Researchers noted these were early patterns as vaccines are not widely available to the public in several places.
Distrust over vaccines between the government and Black communities stems in part from a number of experiments conducted without the consent of people of color. The most infamous of these experiments is the decades-long Tuskegee Syphilis Study, in which the federal government researched untreated syphilis in Black men.
This historical mistreatment of people of color fuels concerns among these communities about getting the COVID-19 vaccine.
A poll from the National Foundation for Infectious Diseases released this week determined that 49 percent of Black adults plan to get the vaccine, with 30 percent saying they will not and another 20 percent saying they are unsure.
The Rev. Kendrick E. Curry, the senior pastor at the Pennsylvania Avenue Baptist Church of Washington, D.C., said church leaders in minority communities will be vital to the country’s vaccination campaign because of their established trust among congregants.
The clergy’s role, he said, is to serve as “translators of complex information” to their congregants.
“If you want to get information through the community, you need to go to the local church to be able to do it, particularly in the Black community,” he said.
Curry, who is part of the National Health Institute’s Community Engagement of Alliance Against COVID-19 Disparities (CEAL), said he tells his congregants that communities of color should “learn from” and acknowledge their past mistreatment but remember to “move forward.”
“We must understand it’s very important to look ahead, and we can't move forward while trying to always look backwards,” Curry said. “We learn from our history, but we also make sure that we get better in the process.”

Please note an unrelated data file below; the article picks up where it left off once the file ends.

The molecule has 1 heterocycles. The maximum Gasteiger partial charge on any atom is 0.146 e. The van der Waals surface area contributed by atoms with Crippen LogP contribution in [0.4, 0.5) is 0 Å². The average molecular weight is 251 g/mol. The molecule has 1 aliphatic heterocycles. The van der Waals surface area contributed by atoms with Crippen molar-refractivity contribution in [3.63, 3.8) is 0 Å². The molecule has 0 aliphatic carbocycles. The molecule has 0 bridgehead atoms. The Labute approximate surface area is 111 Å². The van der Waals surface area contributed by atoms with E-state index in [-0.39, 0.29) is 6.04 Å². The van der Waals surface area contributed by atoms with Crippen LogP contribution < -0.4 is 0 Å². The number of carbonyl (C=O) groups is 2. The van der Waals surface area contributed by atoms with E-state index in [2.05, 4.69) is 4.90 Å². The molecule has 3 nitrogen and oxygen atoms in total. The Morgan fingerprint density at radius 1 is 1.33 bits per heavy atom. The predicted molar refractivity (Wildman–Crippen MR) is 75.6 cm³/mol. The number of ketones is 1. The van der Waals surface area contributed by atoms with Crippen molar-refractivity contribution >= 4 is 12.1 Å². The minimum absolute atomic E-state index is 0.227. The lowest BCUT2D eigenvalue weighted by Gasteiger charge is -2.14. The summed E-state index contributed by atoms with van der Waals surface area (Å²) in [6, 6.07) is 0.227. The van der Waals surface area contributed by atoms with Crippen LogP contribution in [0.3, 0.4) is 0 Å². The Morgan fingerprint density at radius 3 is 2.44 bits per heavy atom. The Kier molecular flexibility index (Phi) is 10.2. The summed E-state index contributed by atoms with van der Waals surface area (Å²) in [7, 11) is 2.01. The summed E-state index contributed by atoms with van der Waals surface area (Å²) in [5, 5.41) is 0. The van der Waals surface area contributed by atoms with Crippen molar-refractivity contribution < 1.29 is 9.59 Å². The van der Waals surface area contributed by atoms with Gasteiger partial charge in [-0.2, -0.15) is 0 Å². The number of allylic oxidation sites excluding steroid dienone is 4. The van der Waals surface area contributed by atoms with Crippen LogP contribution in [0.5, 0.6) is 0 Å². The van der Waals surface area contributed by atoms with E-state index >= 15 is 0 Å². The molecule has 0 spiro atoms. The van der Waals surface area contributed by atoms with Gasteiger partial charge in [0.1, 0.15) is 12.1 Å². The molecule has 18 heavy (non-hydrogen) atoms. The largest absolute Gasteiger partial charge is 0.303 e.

Black Americans face greater risk from COVID-19, being 1.4 times more likely to contract the virus, 3.7 times more likely to be hospitalized and 2.8 times more likely to die from the virus compared to white Americans, according to data from the Centers for Disease Control and Prevention.
But despite the pressure to address the racial inequities quickly, Karey Sutton, the director of health equity research workforce at the Association of American Medical Colleges, said collaboration and relationship building still need to be prioritized to get the best end result.
“There is a sense of urgency, but yet within the sense of urgency, there has to be some type of relationship-building and some way that you can build the trust with community members,” she said. “And that’s something that the Black churches and other faith-based communities have done.”
Government agencies need to be aware that Black communities and churches have a “built-in network” that has the potential to be activated to get more people of color vaccinated, said Curry, the senior pastor in D.C.
“We have a network that is not to be exploited, but to definitely be shared with, in terms of having credible information and education and awareness shared with it,“ he said. “And we can be a help and a friend if that’s done.”